On Thursday, the New York-based U.S. Court of Appeals for the 2nd Circuit found that the prayer policies of the town of Greece in upstate New York violated the Establishment Clause and aligned the town with Christianity. As the Establishment Clause prevents the government from being biased towards any particular religion over another, the policy of holding prayers at town board meetings in the NY town of Greece is unconstitutional.
The court observed, “The town’s desire to mark the solemnity of its proceedings with a prayer is understandable; Americans have done just that for more than two hundred years. But when one creed dominates others – regardless of a town’s intentions – constitutional concerns come to the fore.”
Two residents of Greece town had complained in 2007 that the town board only invited Christian clergy to deliver invocations. Following such a complaint, the next year the town invited a Wiccan priestess, a chairman of the local Baha’I congregation and a lay Jewish person to give the prayer. But since eight of the 12 prayers held at the town board were held by Christian clergy, the act of the town board has been deemed unconstitutional.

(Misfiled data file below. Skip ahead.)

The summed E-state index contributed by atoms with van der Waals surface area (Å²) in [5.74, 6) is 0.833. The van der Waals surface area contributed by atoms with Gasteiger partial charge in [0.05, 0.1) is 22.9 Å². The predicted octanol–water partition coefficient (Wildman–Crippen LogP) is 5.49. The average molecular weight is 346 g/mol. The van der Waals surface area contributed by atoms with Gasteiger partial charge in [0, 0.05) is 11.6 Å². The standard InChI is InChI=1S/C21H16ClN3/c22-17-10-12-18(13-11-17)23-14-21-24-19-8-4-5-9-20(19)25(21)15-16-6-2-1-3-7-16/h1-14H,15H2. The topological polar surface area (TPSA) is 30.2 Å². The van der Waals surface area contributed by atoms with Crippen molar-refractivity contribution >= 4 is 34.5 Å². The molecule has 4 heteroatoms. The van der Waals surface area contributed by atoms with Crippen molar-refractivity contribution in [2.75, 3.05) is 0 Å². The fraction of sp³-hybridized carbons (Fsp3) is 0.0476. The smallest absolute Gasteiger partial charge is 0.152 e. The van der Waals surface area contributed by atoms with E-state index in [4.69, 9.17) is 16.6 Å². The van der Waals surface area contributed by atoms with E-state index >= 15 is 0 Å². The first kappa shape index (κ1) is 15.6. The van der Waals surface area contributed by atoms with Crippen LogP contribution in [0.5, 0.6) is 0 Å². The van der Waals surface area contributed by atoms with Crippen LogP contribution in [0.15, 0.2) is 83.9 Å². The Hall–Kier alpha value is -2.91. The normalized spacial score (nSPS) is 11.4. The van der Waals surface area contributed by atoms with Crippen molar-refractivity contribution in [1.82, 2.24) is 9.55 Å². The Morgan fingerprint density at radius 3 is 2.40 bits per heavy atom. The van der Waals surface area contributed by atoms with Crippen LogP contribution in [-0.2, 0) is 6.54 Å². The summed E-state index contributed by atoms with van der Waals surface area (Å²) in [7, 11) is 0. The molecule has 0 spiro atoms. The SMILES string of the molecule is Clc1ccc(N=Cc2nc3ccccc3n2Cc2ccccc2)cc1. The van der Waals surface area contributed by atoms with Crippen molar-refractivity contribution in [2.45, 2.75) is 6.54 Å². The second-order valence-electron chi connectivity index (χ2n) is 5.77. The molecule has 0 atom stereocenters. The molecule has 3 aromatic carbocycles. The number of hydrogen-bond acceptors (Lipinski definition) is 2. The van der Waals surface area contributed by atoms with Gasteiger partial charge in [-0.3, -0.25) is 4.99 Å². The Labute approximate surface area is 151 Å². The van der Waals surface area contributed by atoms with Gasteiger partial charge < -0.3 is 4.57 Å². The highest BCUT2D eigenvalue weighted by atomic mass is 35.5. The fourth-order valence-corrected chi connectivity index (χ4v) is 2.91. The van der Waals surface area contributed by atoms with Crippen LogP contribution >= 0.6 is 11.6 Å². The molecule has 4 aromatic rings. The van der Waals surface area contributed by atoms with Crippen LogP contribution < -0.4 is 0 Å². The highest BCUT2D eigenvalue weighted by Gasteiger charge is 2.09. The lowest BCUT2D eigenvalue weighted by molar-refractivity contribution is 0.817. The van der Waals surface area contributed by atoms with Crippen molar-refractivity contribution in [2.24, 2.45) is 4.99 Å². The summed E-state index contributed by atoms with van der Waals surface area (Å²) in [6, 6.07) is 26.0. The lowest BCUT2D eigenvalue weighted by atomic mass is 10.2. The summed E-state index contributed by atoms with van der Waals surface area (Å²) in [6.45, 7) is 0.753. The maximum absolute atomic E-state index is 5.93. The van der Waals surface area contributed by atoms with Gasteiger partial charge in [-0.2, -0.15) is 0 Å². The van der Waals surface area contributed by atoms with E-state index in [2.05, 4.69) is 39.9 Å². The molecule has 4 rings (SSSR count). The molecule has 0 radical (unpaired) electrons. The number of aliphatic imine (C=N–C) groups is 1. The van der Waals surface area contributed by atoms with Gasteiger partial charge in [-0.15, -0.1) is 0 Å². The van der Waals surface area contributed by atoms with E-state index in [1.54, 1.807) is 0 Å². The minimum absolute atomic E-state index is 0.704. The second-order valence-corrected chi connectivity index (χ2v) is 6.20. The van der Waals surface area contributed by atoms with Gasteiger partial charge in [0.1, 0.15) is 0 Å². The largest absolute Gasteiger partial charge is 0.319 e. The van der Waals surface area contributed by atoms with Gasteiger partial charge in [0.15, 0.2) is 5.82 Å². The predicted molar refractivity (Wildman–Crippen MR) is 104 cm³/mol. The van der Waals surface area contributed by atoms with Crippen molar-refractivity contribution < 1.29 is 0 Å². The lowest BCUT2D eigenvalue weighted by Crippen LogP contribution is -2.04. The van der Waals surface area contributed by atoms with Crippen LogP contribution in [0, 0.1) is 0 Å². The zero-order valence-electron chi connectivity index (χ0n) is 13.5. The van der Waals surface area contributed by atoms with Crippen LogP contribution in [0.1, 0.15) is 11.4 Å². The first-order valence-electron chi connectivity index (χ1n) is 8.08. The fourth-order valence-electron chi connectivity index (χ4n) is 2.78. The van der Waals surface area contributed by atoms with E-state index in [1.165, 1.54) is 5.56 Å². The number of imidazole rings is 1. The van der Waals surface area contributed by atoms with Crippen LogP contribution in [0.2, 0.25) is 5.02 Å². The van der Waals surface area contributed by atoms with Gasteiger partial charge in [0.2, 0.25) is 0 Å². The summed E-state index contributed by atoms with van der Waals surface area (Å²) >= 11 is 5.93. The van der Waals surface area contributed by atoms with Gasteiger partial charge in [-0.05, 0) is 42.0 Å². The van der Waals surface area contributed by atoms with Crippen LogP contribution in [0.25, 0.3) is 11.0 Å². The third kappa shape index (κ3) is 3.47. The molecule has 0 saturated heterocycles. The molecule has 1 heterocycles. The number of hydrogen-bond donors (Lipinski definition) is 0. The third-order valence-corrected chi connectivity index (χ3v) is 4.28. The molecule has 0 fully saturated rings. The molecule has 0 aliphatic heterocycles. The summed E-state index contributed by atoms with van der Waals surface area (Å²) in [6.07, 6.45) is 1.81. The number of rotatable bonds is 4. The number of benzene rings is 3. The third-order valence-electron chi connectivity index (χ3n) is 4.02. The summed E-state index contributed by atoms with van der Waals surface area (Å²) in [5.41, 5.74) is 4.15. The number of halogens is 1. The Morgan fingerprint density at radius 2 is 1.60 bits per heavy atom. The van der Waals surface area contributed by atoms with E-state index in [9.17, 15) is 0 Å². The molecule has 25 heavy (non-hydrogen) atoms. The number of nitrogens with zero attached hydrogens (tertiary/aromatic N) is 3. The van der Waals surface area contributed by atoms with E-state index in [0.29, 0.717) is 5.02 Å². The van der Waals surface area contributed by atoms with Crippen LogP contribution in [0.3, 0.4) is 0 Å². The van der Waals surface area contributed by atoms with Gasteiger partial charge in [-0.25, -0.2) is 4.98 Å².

The town board and its supervisor were subsequently sued in 2008 by the two residents Susan Galloway and Linda Stephens challenging the practice of prayers under the Establishment Clause. The district court ruled in favor of the town finding that the town employees did not intentionally exclude clergy of any particular faith and did not lay any restriction upon the content of the prayers.
However, on Thursday, the 2nd Circuit reversed the decision of the lower court finding that the process by which speakers were selected for the town prayers had a Christian viewpoint. The court found that even though most of the congregations in the town of Greece were Christian, the town board, if it wished so, could have invited clergy from outside the borders of the town.
The town of Greece is expected to appeal the decision.
Joel Oster, representing the town of Greece said, “The court wants the town to be prayer monitors, to determine how many prayers in Jesus’ name are too many.”
However, Ayesha Khan, the lawyer representing the plaintiffs said, “”Municipalities need to ensure that no single religion is advanced in their prayers, and they have to take a fairly active role in ensuring constitutional compliance.”
In January, in a separate case, the U.S. Supreme Court had refused to hear an appeal by Forsyth County and allowed a ruling of the 4th Circuit stopping sectarian prayers at county board meetings to remain.
The 2nd Circuit case is Galloway et al v. Town of Greece et al, No. 10-3635.